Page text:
Billionaire Tory Burch says the way women talk is partly to blame for gender inequality — here’s why experts say that’s wrong

Tory burch
Tory Burch. Dimitrios Kambouris/Getty

Only 4.6% of Fortune 500 CEOs are women, billionaire fashion designer Tory Burch points out in a recent LinkedIn post — and she believes women are partly to blame.

“Yes, there are some systematic impediments to success for women such as access to capital, but perhaps the greatest obstacles to equality in the workplace and launching our own businesses are some of the cultural norms that we ourselves perpetuate,” Burch writes.

The fashion mogul uses an anecdote from 2004 as an example: During an interview with The New York Times, she was irked when the reporter used the word “ambitious.” She says she had bought into the stigma that women shouldn’t be ambitious and believed the word had negative connotations when used to refer to women until a friend advised her never to shy away from “ambitious.”

“Be mindful of your words and actions,” Burch advises. “Ask yourself: Did you really need to modify that sentence with ‘just,’ ‘I think maybe,’ or ‘kind of’?”

This isn’t the first time women have been instructed to stop using supposedly destructive speech patterns to wield more power in the workplace, and linguists and workplace experts are worried about the discussion surrounding this supposed speech epidemic.

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We listen much more closely to what women say. Francisco Osorio/Flickr

In an article on LinkedIn by Ellen Petry Leanse, the former Apple and Google employee also advised women to stop saying the word “just” so often, because it supposedly hurts their credibility in the workplace.

But the problem, linguists say, isn’t that women use this kind of language more than men — in fact, Robin Lakoff, widely regarded as the founder of language and gender studies, previously told Business Insider there’s no empirical proof that this is even the case.

She said the issue is that we listen much more closely to what women say and are consequently far more critical, which has devastating effects.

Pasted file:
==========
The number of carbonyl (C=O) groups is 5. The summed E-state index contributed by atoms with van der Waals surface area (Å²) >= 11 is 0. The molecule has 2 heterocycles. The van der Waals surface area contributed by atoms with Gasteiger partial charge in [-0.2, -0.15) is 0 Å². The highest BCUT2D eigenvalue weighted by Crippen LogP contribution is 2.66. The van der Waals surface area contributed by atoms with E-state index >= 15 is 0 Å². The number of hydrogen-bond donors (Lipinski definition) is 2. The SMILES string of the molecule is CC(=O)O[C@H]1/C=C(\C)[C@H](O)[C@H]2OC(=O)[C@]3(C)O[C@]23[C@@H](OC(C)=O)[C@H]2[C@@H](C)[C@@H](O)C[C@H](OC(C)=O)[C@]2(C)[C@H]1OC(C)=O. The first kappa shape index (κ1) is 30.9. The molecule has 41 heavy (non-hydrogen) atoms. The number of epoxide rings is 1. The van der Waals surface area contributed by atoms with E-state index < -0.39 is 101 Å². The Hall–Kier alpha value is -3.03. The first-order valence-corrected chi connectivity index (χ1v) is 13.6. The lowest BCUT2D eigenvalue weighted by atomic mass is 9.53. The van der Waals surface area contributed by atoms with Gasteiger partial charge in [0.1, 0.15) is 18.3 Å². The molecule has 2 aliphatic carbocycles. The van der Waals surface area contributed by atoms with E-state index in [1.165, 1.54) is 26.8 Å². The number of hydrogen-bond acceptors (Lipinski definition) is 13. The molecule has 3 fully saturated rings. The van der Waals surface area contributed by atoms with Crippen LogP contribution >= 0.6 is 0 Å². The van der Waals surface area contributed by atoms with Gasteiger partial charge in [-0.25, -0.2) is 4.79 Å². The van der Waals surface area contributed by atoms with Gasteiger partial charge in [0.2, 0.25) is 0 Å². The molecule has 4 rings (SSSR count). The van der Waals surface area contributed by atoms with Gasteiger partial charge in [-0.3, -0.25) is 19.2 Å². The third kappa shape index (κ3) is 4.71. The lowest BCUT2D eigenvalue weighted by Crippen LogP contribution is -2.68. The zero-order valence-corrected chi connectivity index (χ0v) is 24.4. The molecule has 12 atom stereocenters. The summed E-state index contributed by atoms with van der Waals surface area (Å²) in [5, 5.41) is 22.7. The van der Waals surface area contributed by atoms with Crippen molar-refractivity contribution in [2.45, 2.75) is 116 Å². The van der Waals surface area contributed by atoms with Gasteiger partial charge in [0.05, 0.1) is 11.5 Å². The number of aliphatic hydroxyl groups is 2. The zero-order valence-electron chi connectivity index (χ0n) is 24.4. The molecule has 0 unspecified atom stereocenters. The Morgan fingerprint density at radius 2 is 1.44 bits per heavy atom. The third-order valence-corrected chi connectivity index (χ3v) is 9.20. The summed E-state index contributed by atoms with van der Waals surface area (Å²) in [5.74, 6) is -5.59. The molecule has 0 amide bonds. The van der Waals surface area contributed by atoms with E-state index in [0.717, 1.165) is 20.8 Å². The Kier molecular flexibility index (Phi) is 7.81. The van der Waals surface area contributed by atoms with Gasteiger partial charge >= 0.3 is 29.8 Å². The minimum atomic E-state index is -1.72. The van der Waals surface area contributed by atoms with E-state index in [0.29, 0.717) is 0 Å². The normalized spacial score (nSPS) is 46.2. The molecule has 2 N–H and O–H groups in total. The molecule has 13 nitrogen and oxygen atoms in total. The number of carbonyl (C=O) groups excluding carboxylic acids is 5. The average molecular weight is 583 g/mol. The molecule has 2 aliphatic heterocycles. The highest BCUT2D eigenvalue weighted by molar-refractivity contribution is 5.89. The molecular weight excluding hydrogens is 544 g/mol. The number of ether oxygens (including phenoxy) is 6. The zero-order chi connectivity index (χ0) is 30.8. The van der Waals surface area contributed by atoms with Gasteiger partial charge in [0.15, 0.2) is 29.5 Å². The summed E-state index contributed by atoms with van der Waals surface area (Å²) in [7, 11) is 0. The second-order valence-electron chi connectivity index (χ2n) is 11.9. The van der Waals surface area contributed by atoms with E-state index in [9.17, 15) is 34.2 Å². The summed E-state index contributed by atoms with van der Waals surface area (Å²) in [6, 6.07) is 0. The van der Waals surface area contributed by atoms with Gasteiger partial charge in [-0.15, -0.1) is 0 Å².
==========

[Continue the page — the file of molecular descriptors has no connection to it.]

Lakoff believes one explanation for why people listen more closely, and differently, to women is that, like minorities, gay people, or anyone else who isn’t a middle-to-upper-class straight white man, they are seen as “the other.”

“What women do is more apt to be seen as not the right thing or having some kind of an obnoxious meaning because that’s how we see women. There’s always something the matter,” she said.

But Lakoff and other linguists argue that there’s nothing wrong with using words like “really,” “I mean,” “sorry,” or “just” in the right context.

Lakoff calls these ways of speaking “empathy markers” or “empathic devices” because they’re all ways of showing that you relate to the other person and want to make them feel better. “If there weren’t humans around who knew how to be empathic, we would have probably all killed each other off years ago,” Lakoff said.

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Saying ‘just’ shows that you relate to the other person, linguists say. Natalia Budantseva-Strelka Institute/flickr

The assumption that empathetic language is harmful and leads to gender inequality is “back-to-front logic,” Debbie Cameron, a professor of language and communication at Oxford University and author of “The Myth of Mars and Venus: Do Men and Women Really Speak Different Languages?,” wrote on her blog last year.

“Telling women their speech habits are bad and wrong is not going to make them more confident speakers: it’s more likely to reduce them to silence,” Cameron wrote. “Continually repeating that women’s speech lacks authority just gives people yet another reason to dismiss whatever they say as unworthy of serious attention.”

When you know everything you say will lead to someone jumping down your throat, it’s easy to think that maybe you better not do it at all, Lakoff said.

“‘Women should …’ is a very bad way to talk because every time you hear that you think, ‘Do I do that?’ ‘Maybe there’s something the matter with me.’ ‘What must people think of me’ and so on,” Lakoff explained. “It makes you very unconfident and not willing to trust yourself when you express yourself, which is about as bad a way to be as there could be.”

Burch writes that she looks forward to the days when ambition in a woman doesn’t have a negative connotation, and, because of this, her goal at the Tory Burch Foundation is to provide female entrepreneurs access to affordable loans and networking opportunities. These tools seem like more effective ways to give women a leg up in the working world.

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